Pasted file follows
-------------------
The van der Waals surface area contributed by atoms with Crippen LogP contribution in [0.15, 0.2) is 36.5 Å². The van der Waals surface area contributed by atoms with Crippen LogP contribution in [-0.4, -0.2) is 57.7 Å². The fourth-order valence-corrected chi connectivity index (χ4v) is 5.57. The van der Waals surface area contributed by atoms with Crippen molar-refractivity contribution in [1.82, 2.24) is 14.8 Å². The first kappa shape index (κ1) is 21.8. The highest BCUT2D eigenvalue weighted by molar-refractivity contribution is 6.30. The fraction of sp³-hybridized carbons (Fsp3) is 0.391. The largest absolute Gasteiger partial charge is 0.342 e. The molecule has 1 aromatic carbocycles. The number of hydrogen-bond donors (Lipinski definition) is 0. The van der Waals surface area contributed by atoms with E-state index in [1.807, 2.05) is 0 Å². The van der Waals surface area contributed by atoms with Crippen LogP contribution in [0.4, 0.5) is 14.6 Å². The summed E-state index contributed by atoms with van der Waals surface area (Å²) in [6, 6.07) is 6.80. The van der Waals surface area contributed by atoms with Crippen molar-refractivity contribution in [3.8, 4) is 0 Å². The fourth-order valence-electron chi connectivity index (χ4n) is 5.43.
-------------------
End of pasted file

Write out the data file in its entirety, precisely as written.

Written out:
The van der Waals surface area contributed by atoms with Crippen LogP contribution in [0.15, 0.2) is 36.5 Å². The van der Waals surface area contributed by atoms with Crippen LogP contribution in [-0.4, -0.2) is 57.7 Å². The fourth-order valence-corrected chi connectivity index (χ4v) is 5.57. The van der Waals surface area contributed by atoms with Crippen molar-refractivity contribution in [1.82, 2.24) is 14.8 Å². The first kappa shape index (κ1) is 21.8. The highest BCUT2D eigenvalue weighted by molar-refractivity contribution is 6.30. The fraction of sp³-hybridized carbons (Fsp3) is 0.391. The largest absolute Gasteiger partial charge is 0.342 e. The molecule has 1 aromatic carbocycles. The number of hydrogen-bond donors (Lipinski definition) is 0. The van der Waals surface area contributed by atoms with E-state index in [1.807, 2.05) is 0 Å². The van der Waals surface area contributed by atoms with Crippen LogP contribution in [0.4, 0.5) is 14.6 Å². The summed E-state index contributed by atoms with van der Waals surface area (Å²) in [6, 6.07) is 6.80. The van der Waals surface area contributed by atoms with Crippen molar-refractivity contribution in [3.8, 4) is 0 Å². The fourth-order valence-electron chi connectivity index (χ4n) is 5.43.